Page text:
Very interesting piece about the digitalization of Uniqlo’s supply chain in response to the data-driven nature of fast fashion and the company’s growing reliance on international sales. The article reminded me of our case study on Gap in which we debated how much of a role Big Data should play in determining a fashion company’s product mix. Although Uniqlo is not experiencing the same kind of identity crisis as Gap, I believe there is still the possibility of a more data-driven and less coherent approach to erode Uniqlo’s brand and create misalignments with its core customers.
I am also a bit skeptical of the effectiveness of digitalization measures such as RFID chips and enhanced connectivity from manufacturing all the way through retail point-of-sale. I do not know anything about the current prevalence of RFID in the fashion industry but would imagine that such technology will soon become the industry standard and will not give Uniqlo a competitive advantage for very long. I also wonder how cost-effective RFID will be for a relative low-margin retailer like Uniqlo. As RFID supplants traditional bar codes, workers will have to be retrained and scanning technology in every facility will have to be replaced. I can see clear benefits for a higher-margin, more luxury-oriented retailer, but I wonder about how the cost-benefit will play out for Uniqlo.
Improved connectivity throughout the supply chain also seems like it would be limited by the capabilities of independent distributors. I imagine that the information transfer along the supply chain would be broken whenever Uniqlo was required to use a distributor that did not use the same technology as its retailers and manufacturers. It is unlikely that Uniqlo will operate its own distributors in numerous locations throughout the world, and if Uniqlo follows the advice of the author and outsources logistics more frequently, it will be even more difficult to digitally synchronize the entire supply chain.
Very insightful piece about the factors contributing to Apple’s lack of success in India, from the high price point and numerous local competitors to the protectionist agenda of the Indian government. Although I found it difficult to evaluate the overall impact of FDI allowances without in-depth knowledge of such restrictions or a specific definition of “FDI”, I can appreciate how such regulations are being used to prevent local industry from being crowded out by large multi-nationals.
While I see many potential benefits of Apple manufacturing and/or sourcing in India, there are additional risks not mentioned in the article that likely figure prominently in Apple’s decision-making process. For example, without substantial oversight, producing in India could create more opportunities for Apple’s manufacturing processes and other intellectual property to be stolen and sold to competitors. In addition to creating quality control issues, the dearth of skilled Indian labor mentioned in the article could also produce an oligopoly of local manufacturers with substantial leverage over Apple in future negotiations. Customizing its digital platforms and policies to the local market could also be expensive and even undermine Apple’s brand if the tweaks to its system are unsuccessful in catering to consumer preferences in India.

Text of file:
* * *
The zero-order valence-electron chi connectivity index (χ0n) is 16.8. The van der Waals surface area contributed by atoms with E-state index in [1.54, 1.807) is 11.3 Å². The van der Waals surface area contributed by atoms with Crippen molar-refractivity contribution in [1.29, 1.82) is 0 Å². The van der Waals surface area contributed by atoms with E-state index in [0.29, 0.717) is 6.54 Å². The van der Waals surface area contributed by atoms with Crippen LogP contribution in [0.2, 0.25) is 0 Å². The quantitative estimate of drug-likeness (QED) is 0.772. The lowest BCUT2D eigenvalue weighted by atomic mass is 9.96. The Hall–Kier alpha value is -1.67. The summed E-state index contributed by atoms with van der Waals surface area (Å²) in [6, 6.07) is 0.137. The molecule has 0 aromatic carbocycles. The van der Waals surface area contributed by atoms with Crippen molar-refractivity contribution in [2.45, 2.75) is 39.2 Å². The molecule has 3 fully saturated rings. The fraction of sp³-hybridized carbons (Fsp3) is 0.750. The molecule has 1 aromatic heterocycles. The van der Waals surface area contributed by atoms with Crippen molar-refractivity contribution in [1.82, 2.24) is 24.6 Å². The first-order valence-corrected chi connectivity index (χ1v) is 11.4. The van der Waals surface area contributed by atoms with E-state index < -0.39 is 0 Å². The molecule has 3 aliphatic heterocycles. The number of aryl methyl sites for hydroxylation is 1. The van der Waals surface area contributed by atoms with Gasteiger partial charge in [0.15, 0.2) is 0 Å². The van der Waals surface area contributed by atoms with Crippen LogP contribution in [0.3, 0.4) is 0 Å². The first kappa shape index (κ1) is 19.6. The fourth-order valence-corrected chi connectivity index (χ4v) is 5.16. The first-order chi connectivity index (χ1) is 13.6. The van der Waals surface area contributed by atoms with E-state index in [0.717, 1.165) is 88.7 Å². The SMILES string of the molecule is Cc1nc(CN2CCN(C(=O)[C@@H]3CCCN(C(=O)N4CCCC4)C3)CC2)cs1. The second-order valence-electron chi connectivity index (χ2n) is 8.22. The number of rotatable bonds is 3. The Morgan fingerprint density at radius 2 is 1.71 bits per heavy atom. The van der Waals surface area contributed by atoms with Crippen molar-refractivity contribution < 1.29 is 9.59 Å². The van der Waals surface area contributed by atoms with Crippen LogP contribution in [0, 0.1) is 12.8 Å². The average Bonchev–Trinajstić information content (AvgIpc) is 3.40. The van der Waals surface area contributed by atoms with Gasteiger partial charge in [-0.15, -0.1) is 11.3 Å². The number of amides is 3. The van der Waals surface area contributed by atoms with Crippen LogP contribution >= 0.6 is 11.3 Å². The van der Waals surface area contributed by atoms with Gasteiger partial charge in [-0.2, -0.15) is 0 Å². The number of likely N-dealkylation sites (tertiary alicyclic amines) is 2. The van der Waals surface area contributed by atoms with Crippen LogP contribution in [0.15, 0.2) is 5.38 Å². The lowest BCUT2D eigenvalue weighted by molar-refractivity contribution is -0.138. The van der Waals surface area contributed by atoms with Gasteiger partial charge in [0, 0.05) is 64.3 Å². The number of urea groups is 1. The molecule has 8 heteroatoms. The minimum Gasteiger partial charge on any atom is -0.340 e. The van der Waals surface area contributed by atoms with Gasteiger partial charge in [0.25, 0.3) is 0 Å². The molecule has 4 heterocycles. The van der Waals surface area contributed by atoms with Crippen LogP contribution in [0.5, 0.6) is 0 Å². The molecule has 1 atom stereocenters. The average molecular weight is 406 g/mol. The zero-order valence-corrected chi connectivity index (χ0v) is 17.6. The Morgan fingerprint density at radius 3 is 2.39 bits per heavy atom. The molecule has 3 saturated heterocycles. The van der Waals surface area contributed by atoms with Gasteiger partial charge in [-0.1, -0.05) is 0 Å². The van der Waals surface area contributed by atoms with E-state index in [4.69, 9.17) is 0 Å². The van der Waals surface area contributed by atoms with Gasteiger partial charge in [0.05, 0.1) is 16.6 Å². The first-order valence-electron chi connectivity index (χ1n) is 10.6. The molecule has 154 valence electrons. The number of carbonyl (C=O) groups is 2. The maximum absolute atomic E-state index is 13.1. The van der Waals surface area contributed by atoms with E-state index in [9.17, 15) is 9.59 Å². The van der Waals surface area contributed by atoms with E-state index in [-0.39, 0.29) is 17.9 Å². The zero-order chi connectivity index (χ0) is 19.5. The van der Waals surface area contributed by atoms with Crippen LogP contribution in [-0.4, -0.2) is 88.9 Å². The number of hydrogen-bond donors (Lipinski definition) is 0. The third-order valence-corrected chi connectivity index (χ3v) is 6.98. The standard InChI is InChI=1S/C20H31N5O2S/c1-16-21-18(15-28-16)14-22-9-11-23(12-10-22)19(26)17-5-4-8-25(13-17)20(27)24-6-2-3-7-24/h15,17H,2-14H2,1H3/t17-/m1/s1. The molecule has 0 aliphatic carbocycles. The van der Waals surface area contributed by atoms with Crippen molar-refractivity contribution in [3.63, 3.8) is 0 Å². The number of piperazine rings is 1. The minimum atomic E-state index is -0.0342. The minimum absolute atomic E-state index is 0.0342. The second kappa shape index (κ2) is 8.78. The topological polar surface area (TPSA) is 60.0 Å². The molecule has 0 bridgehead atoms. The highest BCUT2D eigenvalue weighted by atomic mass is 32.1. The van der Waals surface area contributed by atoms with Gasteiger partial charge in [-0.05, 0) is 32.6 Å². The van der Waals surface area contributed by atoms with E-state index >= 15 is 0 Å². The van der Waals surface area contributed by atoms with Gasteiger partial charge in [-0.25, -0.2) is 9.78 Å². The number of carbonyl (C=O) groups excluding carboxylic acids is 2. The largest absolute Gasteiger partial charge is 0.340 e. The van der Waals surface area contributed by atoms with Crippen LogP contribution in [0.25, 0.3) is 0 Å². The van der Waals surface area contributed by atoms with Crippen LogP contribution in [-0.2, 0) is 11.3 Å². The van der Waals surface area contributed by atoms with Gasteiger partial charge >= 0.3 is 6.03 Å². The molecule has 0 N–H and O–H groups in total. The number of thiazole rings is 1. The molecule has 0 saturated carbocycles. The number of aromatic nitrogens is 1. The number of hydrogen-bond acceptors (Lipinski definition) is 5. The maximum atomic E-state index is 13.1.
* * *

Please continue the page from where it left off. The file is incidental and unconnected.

Very informative piece about the effects of protectionism on Boeing and its outsized role in determining policy and trade relations going forward. I was not aware of the Export-Import bank’s role in promoting protectionism or the extreme degree to which Boeing contributes to and is intertwined with the US economy.
It does appear that the Bombardier conflict backfired against Boeing, but did it backfire against the US government’s protectionist agenda? Ultimately, Bombardier moving manufacturing to Alabama created highly-coveted American jobs in what were probably struggling, post-industrial areas of the country. Without knowing the details of Bombardier’s move to Alabama and any relocation incentives they may have received, it is difficult to evaluate the true benefits of this outcome for Americans.
This absence of transparency also impairs the ability of the average American to understand the true ramifications of free trade negotiations. For example, it may well be that Boeing will improve US-Chinese relations by using more Chinese components and manufacturing, but the layperson cannot quantify that improvement or evaluate alternatives without knowing exactly what transpired in negotiations to produce that result.